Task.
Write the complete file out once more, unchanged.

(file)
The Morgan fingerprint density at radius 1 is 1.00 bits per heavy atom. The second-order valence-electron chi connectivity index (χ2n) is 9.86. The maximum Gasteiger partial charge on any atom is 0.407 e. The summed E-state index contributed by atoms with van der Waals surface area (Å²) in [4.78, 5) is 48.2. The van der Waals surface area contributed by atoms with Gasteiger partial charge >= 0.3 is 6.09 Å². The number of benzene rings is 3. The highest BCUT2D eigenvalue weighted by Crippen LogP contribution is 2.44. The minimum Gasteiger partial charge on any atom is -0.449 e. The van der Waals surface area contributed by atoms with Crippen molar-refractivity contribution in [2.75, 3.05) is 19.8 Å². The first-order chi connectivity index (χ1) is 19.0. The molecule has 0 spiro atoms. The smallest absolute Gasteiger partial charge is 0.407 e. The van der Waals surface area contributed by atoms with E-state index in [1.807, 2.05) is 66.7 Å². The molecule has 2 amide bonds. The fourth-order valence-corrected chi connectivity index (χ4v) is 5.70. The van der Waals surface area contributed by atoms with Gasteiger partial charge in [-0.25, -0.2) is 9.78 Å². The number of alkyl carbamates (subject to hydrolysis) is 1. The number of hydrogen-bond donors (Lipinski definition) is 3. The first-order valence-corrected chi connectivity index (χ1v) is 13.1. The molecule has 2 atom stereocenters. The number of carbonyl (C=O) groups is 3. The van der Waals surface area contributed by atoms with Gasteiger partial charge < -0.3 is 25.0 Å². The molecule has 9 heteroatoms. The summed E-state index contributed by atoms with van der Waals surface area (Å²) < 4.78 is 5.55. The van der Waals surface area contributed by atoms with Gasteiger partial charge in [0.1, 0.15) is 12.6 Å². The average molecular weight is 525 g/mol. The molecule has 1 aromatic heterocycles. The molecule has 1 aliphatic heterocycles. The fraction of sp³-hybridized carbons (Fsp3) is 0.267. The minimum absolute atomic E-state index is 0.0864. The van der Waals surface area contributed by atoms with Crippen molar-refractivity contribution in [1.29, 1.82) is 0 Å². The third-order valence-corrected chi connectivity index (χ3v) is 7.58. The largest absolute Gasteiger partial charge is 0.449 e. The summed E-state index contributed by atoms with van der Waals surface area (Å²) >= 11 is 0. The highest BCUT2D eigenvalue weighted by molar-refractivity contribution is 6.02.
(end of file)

The Morgan fingerprint density at radius 1 is 1.00 bits per heavy atom. The second-order valence-electron chi connectivity index (χ2n) is 9.86. The maximum Gasteiger partial charge on any atom is 0.407 e. The summed E-state index contributed by atoms with van der Waals surface area (Å²) in [4.78, 5) is 48.2. The van der Waals surface area contributed by atoms with Gasteiger partial charge >= 0.3 is 6.09 Å². The number of benzene rings is 3. The highest BCUT2D eigenvalue weighted by Crippen LogP contribution is 2.44. The minimum Gasteiger partial charge on any atom is -0.449 e. The van der Waals surface area contributed by atoms with Crippen molar-refractivity contribution in [2.75, 3.05) is 19.8 Å². The first-order chi connectivity index (χ1) is 19.0. The molecule has 0 spiro atoms. The smallest absolute Gasteiger partial charge is 0.407 e. The van der Waals surface area contributed by atoms with E-state index in [1.807, 2.05) is 66.7 Å². The molecule has 2 amide bonds. The fourth-order valence-corrected chi connectivity index (χ4v) is 5.70. The van der Waals surface area contributed by atoms with Gasteiger partial charge in [-0.25, -0.2) is 9.78 Å². The number of alkyl carbamates (subject to hydrolysis) is 1. The number of hydrogen-bond donors (Lipinski definition) is 3. The first-order valence-corrected chi connectivity index (χ1v) is 13.1. The molecule has 2 atom stereocenters. The number of carbonyl (C=O) groups is 3. The van der Waals surface area contributed by atoms with Gasteiger partial charge < -0.3 is 25.0 Å². The molecule has 9 heteroatoms. The summed E-state index contributed by atoms with van der Waals surface area (Å²) < 4.78 is 5.55. The van der Waals surface area contributed by atoms with Gasteiger partial charge in [0.1, 0.15) is 12.6 Å². The average molecular weight is 525 g/mol. The molecule has 1 aromatic heterocycles. The molecule has 1 aliphatic heterocycles. The fraction of sp³-hybridized carbons (Fsp3) is 0.267. The minimum absolute atomic E-state index is 0.0864. The van der Waals surface area contributed by atoms with Crippen molar-refractivity contribution in [1.29, 1.82) is 0 Å². The third-order valence-corrected chi connectivity index (χ3v) is 7.58. The largest absolute Gasteiger partial charge is 0.449 e. The summed E-state index contributed by atoms with van der Waals surface area (Å²) >= 11 is 0. The highest BCUT2D eigenvalue weighted by molar-refractivity contribution is 6.02.